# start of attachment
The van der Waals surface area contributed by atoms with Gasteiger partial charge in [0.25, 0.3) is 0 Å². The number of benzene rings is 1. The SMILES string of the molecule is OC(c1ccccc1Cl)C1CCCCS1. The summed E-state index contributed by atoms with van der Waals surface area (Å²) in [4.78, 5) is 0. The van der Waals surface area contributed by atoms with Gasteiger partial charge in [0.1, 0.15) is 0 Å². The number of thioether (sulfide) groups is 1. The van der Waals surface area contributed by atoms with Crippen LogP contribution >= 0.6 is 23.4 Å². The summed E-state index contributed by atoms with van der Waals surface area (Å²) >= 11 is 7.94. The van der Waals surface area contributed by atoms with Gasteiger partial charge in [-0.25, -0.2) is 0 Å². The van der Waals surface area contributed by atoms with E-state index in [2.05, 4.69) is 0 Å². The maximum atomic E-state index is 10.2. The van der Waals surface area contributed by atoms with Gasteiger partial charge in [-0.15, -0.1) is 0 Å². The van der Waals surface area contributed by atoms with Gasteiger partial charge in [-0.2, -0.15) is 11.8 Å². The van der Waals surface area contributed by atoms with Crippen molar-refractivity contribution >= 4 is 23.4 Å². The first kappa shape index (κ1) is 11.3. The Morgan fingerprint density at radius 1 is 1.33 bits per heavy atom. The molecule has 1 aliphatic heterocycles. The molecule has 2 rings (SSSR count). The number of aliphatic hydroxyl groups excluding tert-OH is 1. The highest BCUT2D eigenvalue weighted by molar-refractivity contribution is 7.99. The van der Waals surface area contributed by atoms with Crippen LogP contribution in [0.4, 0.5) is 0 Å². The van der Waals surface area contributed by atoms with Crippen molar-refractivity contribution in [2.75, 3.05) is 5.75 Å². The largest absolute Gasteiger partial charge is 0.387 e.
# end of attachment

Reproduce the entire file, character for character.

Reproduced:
The van der Waals surface area contributed by atoms with Gasteiger partial charge in [0.25, 0.3) is 0 Å². The number of benzene rings is 1. The SMILES string of the molecule is OC(c1ccccc1Cl)C1CCCCS1. The summed E-state index contributed by atoms with van der Waals surface area (Å²) in [4.78, 5) is 0. The van der Waals surface area contributed by atoms with Gasteiger partial charge in [0.1, 0.15) is 0 Å². The number of thioether (sulfide) groups is 1. The van der Waals surface area contributed by atoms with Crippen LogP contribution >= 0.6 is 23.4 Å². The summed E-state index contributed by atoms with van der Waals surface area (Å²) >= 11 is 7.94. The van der Waals surface area contributed by atoms with Gasteiger partial charge in [-0.25, -0.2) is 0 Å². The van der Waals surface area contributed by atoms with E-state index in [2.05, 4.69) is 0 Å². The maximum atomic E-state index is 10.2. The van der Waals surface area contributed by atoms with Gasteiger partial charge in [-0.15, -0.1) is 0 Å². The van der Waals surface area contributed by atoms with Gasteiger partial charge in [-0.2, -0.15) is 11.8 Å². The van der Waals surface area contributed by atoms with Crippen molar-refractivity contribution >= 4 is 23.4 Å². The first kappa shape index (κ1) is 11.3. The Morgan fingerprint density at radius 1 is 1.33 bits per heavy atom. The molecule has 1 aliphatic heterocycles. The molecule has 2 rings (SSSR count). The number of aliphatic hydroxyl groups excluding tert-OH is 1. The highest BCUT2D eigenvalue weighted by molar-refractivity contribution is 7.99. The van der Waals surface area contributed by atoms with Crippen LogP contribution in [0.4, 0.5) is 0 Å². The van der Waals surface area contributed by atoms with Crippen molar-refractivity contribution in [2.75, 3.05) is 5.75 Å². The largest absolute Gasteiger partial charge is 0.387 e.